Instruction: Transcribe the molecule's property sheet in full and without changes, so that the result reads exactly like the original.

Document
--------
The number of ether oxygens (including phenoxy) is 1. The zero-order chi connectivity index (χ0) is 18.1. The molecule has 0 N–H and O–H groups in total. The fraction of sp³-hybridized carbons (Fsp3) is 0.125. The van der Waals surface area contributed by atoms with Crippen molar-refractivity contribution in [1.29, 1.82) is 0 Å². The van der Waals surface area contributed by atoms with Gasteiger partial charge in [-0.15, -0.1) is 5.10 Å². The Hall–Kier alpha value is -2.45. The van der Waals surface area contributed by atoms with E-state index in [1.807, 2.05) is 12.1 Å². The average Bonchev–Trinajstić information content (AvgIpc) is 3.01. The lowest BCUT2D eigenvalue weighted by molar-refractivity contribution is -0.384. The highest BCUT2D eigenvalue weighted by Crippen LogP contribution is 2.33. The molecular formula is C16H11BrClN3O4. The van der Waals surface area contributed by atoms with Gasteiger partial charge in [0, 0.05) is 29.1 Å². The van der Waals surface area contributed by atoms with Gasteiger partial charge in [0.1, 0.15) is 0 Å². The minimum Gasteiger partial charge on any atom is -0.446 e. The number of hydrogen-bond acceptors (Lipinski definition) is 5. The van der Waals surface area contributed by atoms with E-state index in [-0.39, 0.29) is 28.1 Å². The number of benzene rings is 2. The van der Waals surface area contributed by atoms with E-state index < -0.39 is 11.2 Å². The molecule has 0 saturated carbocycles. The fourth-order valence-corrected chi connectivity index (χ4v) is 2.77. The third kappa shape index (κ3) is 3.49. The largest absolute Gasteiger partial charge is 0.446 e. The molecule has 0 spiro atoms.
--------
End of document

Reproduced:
The number of ether oxygens (including phenoxy) is 1. The zero-order chi connectivity index (χ0) is 18.1. The molecule has 0 N–H and O–H groups in total. The fraction of sp³-hybridized carbons (Fsp3) is 0.125. The van der Waals surface area contributed by atoms with Crippen molar-refractivity contribution in [1.29, 1.82) is 0 Å². The van der Waals surface area contributed by atoms with Gasteiger partial charge in [-0.15, -0.1) is 5.10 Å². The Hall–Kier alpha value is -2.45. The van der Waals surface area contributed by atoms with E-state index in [1.807, 2.05) is 12.1 Å². The average Bonchev–Trinajstić information content (AvgIpc) is 3.01. The lowest BCUT2D eigenvalue weighted by molar-refractivity contribution is -0.384. The highest BCUT2D eigenvalue weighted by Crippen LogP contribution is 2.33. The molecular formula is C16H11BrClN3O4. The van der Waals surface area contributed by atoms with Gasteiger partial charge in [0, 0.05) is 29.1 Å². The van der Waals surface area contributed by atoms with Gasteiger partial charge in [0.1, 0.15) is 0 Å². The minimum Gasteiger partial charge on any atom is -0.446 e. The number of hydrogen-bond acceptors (Lipinski definition) is 5. The van der Waals surface area contributed by atoms with E-state index in [-0.39, 0.29) is 28.1 Å². The number of benzene rings is 2. The van der Waals surface area contributed by atoms with E-state index < -0.39 is 11.2 Å². The molecule has 0 saturated carbocycles. The fourth-order valence-corrected chi connectivity index (χ4v) is 2.77. The third kappa shape index (κ3) is 3.49. The largest absolute Gasteiger partial charge is 0.446 e. The molecule has 0 spiro atoms.